UNIT: The “Breaking Bad” business lessons Part I
Learn the words:
| hype - шумиха, ажиотаж || 20-fold - в 20 раз |
| (recession-)ravaged - разоренный || a perspective - взгляд, видение |
| lucrative - прибыльный || flourishing - процветающий |
| a nest-egg - деньги, отложенные на черный день || obsession - одержимость, навязчивая идея |
| to outperform - превзойти, обойти || an inferior product - продукт низкого качества |
There are obvious reasons for watching “Breaking Bad”: for once the Hollywood hype surrounding the television series is justified. But there is also a less obvious reason: it is one of the best studies available of the dynamics of modern business.
“ Breaking Bad” takes place in a recession-ravaged America where most people are struggling to get by on stagnant incomes but a handful of entrepreneurs live like kings. The hero, Walter White, is a high-school chemistry teacher with a second job in a car wash. When he is diagnosed with cancer he is also shaken out of his lethargy: he decides to go into the highly lucrative methamphetamine business to pay for his cancer treatment and leave his family a nest-egg.
The first lesson from “Breaking Bad” is that high-growth businesses come from unexpected places. Mr. White uses his skills as a chemist to revolutionise the slapdash meth industry. He is not alone. William Thorndike of Harvard Business School (HBS) studied eight bosses whose firms outperformed the S&P 500 index more than 20-fold over their business careers. He found that they were all outsiders who brought fresh perspectives on their industries.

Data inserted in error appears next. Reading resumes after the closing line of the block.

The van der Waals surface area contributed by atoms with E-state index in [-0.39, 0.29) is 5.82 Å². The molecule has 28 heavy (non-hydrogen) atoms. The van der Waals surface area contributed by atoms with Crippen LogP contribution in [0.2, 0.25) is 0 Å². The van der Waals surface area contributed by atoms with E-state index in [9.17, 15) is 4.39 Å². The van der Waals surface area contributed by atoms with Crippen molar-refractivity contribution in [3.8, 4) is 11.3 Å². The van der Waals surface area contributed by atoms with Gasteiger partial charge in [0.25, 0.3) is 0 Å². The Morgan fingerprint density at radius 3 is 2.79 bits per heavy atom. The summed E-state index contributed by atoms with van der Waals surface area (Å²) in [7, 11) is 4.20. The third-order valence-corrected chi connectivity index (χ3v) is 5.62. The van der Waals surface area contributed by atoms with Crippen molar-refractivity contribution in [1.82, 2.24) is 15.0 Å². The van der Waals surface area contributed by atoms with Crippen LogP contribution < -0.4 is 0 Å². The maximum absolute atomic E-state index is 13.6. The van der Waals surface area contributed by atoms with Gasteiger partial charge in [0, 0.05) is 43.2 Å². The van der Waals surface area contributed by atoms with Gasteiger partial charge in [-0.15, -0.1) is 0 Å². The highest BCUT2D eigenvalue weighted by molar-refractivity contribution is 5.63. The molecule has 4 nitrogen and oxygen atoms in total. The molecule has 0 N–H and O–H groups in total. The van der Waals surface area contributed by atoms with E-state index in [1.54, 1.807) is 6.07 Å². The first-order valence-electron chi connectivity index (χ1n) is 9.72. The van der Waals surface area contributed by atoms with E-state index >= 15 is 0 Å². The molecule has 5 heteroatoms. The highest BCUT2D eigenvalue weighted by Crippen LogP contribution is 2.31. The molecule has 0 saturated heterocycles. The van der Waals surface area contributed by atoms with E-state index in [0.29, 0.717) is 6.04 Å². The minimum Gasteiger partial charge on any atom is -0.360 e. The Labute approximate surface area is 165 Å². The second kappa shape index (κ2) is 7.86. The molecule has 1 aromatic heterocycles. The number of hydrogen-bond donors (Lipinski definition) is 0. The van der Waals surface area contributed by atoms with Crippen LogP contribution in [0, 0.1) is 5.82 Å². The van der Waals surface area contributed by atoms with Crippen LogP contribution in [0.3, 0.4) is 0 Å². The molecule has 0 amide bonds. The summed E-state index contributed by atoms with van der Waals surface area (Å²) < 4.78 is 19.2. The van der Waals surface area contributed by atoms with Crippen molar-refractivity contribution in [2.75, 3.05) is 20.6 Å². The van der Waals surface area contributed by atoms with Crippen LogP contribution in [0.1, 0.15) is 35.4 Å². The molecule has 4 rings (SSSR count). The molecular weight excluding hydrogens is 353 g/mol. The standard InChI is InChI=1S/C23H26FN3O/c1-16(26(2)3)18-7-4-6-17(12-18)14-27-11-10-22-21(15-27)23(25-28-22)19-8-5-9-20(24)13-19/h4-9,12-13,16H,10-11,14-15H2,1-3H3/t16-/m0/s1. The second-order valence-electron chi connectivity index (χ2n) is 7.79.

Three things help our chemistry teacher turn an insight into a flourishing business. The first is huge ambition. He is not in the “meth business” or the “money business”, he says. He is in the “empire business”. The second is product obsession. Other dealers might peddle “Mexican shoe-scrapings” on the ground that addicts care little about quality. He produces the king of meth, so pure that it turns blue, and would rather destroy an entire batch than let an inferior product be traded under his brand. The third is partnerships and alliances. He spots talent in a former pupil turned drug-dealer, Jesse Pinkman, and forms a strong working relationship with him. He also contracts distribution to a succession of local gangs so that he can concentrate on the higher-value-added part of the business: cooking and quality control. Read Part II here.
Answer the following questions:
Is the information TRUE, FALSE or NOT GIVEN?
Match the words and the translation.
Read about the degrees of adjectives. Use the appropriate form of the adjective.
Read about prefixes and suffixes and form the words to match the meaning.
Describe the situation by using adjectives in a comparative or superlative degree.
Translate the sentences into English.
Make up sentences with the following words:
Express your opinion on the following: